November 29, 2008 1:07 am

Music

A Freewheelin’ Time: A Memoir of Greenwich Village in the Sixties
By Suze Rotolo
Aurum Press £16.99, 371 pages
Author Suze Rotolo is pictured on the cover of the album The Freewheelin’ Bob Dylan, clutching Dylan’s arm as they walk down a snowy street in Greenwich Village. Her memoir is a nostalgic evocation of Village bohemia in the early 1960s, shacked up in an apartment on West Fourth Street with the up and coming Dylan, “a beacon, a lighthouse … [but] also a black hole”.

The Rest is Noise: Listening to the 20th Century
By Alex Ross
Fourth Estate £20, 624 pages
New Yorker music critic Alex Ross sets himself the ambitious task of telling not just the history of 20th-century music, but also a history of the 20th century as experienced through its music. The Rest Is Noise achieves the aim with bravura, hacking out a path leading from cacophonous European modernism to the white noise of The Velvet Underground.

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IN World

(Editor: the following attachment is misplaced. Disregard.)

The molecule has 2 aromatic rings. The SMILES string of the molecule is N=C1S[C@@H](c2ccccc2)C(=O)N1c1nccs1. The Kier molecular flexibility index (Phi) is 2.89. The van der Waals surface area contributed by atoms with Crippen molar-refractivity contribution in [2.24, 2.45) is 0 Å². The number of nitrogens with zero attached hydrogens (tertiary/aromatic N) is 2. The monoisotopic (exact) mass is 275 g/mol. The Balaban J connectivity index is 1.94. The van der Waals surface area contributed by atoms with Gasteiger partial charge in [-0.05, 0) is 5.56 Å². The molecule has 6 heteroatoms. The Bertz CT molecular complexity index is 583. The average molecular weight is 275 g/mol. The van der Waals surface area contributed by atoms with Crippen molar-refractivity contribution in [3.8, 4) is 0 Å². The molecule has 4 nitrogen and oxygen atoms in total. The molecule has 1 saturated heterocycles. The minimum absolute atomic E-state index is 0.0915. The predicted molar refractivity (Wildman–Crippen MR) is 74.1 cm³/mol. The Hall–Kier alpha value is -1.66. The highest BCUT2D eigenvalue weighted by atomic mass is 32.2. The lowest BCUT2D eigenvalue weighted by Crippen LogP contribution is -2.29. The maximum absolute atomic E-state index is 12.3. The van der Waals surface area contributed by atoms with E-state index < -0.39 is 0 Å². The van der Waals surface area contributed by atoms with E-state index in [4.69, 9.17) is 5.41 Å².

Everything is Connected
By Daniel Barenboim
Orion £16.99, 216 pages
Everything Is Connected outlines Daniel Barenboim’s belief in the humanising properties of music. “The education of the ear”, the conductor argues, is a civic duty, teaching us the value of co-operation and dialogue, as illustrated by Barenboim’s mixed Israeli and Arab youth troupe, the West-Eastern Divan Orchestra.

17
By Bill Drummond
Beautiful Books £12.99, 448 pages
Bill Drummond, the ex-KLF man who supposedly burnt £1m worth of banknotes in the name of art, likes grand statements. “All recorded music has run its course,” he declares in 17, an enjoyably rambling polemic about pop’s terminal ennui. A madcap manifesto for change is pursued: the creation of 17-strong amateur choirs for one-off unrecorded performances with no audience present.

Thomas Beecham: An Obsession with Music
By John Lucas
Boydell Press £25, 388 pages
John Lucas’s impressive biography portrays the conductor Thomas Beecham as a “natural dissembler”, charming musicians and provoking the establishment, even as he laid the groundwork for classical music in modern Britain with the founding of the Royal Philharmonic in 1946.

Gig: The Life and Times of a Rock-Star Fantasist
By Simon Armitage
Viking £16.99, 304 pages
The poet Simon Armitage drolly reviews his life as a “rock star fantasist”, growing up in Yorkshire to the sounds of punk and the New Romantics and dreaming of headlining arenas instead of participating in tiny poetry-reading gigs.

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